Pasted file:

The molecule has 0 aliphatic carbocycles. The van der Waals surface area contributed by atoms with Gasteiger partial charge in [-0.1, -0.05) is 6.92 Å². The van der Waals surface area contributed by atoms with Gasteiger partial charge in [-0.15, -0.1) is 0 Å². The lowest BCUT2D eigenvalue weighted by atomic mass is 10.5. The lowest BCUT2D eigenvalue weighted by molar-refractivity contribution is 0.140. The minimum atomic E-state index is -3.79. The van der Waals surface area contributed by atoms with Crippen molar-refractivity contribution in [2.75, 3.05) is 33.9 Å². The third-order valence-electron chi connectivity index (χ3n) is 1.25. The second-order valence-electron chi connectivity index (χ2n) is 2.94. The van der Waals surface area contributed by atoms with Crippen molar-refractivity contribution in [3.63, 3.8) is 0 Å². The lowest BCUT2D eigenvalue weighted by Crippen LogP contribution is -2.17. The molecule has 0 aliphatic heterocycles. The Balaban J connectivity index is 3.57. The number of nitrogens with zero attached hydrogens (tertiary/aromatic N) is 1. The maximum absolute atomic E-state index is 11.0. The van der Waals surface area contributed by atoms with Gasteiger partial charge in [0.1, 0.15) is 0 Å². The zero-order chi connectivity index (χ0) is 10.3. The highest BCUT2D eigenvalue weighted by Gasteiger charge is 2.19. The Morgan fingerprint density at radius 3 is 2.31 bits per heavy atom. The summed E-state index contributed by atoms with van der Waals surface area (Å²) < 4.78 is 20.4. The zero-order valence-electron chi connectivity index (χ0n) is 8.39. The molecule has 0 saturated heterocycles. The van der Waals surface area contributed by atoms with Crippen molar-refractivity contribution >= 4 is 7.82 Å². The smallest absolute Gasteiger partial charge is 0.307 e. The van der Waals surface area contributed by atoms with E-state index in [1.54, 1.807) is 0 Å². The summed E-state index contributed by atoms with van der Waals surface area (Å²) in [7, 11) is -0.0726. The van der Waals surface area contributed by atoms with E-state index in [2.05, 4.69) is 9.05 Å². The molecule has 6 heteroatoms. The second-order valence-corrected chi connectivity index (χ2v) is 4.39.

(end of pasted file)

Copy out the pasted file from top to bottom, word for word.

The molecule has 0 aliphatic carbocycles. The van der Waals surface area contributed by atoms with Gasteiger partial charge in [-0.1, -0.05) is 6.92 Å². The van der Waals surface area contributed by atoms with Gasteiger partial charge in [-0.15, -0.1) is 0 Å². The lowest BCUT2D eigenvalue weighted by atomic mass is 10.5. The lowest BCUT2D eigenvalue weighted by molar-refractivity contribution is 0.140. The minimum atomic E-state index is -3.79. The van der Waals surface area contributed by atoms with Crippen molar-refractivity contribution in [2.75, 3.05) is 33.9 Å². The third-order valence-electron chi connectivity index (χ3n) is 1.25. The second-order valence-electron chi connectivity index (χ2n) is 2.94. The van der Waals surface area contributed by atoms with Crippen molar-refractivity contribution in [3.63, 3.8) is 0 Å². The lowest BCUT2D eigenvalue weighted by Crippen LogP contribution is -2.17. The molecule has 0 aliphatic heterocycles. The Balaban J connectivity index is 3.57. The number of nitrogens with zero attached hydrogens (tertiary/aromatic N) is 1. The maximum absolute atomic E-state index is 11.0. The van der Waals surface area contributed by atoms with Gasteiger partial charge in [0.1, 0.15) is 0 Å². The zero-order chi connectivity index (χ0) is 10.3. The highest BCUT2D eigenvalue weighted by Gasteiger charge is 2.19. The Morgan fingerprint density at radius 3 is 2.31 bits per heavy atom. The summed E-state index contributed by atoms with van der Waals surface area (Å²) < 4.78 is 20.4. The zero-order valence-electron chi connectivity index (χ0n) is 8.39. The molecule has 0 saturated heterocycles. The van der Waals surface area contributed by atoms with Crippen molar-refractivity contribution >= 4 is 7.82 Å². The smallest absolute Gasteiger partial charge is 0.307 e. The van der Waals surface area contributed by atoms with E-state index in [1.54, 1.807) is 0 Å². The summed E-state index contributed by atoms with van der Waals surface area (Å²) in [7, 11) is -0.0726. The van der Waals surface area contributed by atoms with E-state index in [2.05, 4.69) is 9.05 Å². The molecule has 6 heteroatoms. The second-order valence-corrected chi connectivity index (χ2v) is 4.39.